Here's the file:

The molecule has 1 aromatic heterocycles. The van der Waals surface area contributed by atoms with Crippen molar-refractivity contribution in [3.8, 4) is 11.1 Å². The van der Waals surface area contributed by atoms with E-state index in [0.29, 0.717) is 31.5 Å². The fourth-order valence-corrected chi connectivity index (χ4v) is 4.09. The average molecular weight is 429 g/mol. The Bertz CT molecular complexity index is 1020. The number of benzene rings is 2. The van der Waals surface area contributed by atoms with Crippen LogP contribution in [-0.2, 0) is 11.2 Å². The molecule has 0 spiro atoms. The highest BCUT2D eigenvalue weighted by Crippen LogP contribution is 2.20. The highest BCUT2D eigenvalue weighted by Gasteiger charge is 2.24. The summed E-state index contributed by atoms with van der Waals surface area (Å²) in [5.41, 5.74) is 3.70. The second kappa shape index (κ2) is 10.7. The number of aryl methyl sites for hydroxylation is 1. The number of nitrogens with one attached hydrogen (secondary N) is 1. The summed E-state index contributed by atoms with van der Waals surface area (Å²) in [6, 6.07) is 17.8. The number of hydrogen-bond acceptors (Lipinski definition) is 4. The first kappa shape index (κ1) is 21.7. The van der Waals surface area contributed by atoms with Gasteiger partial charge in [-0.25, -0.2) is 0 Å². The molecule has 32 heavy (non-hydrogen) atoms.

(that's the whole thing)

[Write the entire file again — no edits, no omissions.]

The molecule has 1 aromatic heterocycles. The van der Waals surface area contributed by atoms with Crippen molar-refractivity contribution in [3.8, 4) is 11.1 Å². The van der Waals surface area contributed by atoms with E-state index in [0.29, 0.717) is 31.5 Å². The fourth-order valence-corrected chi connectivity index (χ4v) is 4.09. The average molecular weight is 429 g/mol. The Bertz CT molecular complexity index is 1020. The number of benzene rings is 2. The van der Waals surface area contributed by atoms with Crippen LogP contribution in [-0.2, 0) is 11.2 Å². The molecule has 0 spiro atoms. The highest BCUT2D eigenvalue weighted by Crippen LogP contribution is 2.20. The highest BCUT2D eigenvalue weighted by Gasteiger charge is 2.24. The summed E-state index contributed by atoms with van der Waals surface area (Å²) in [5.41, 5.74) is 3.70. The second kappa shape index (κ2) is 10.7. The number of aryl methyl sites for hydroxylation is 1. The number of nitrogens with one attached hydrogen (secondary N) is 1. The summed E-state index contributed by atoms with van der Waals surface area (Å²) in [6, 6.07) is 17.8. The number of hydrogen-bond acceptors (Lipinski definition) is 4. The first kappa shape index (κ1) is 21.7. The van der Waals surface area contributed by atoms with Gasteiger partial charge in [-0.25, -0.2) is 0 Å². The molecule has 32 heavy (non-hydrogen) atoms.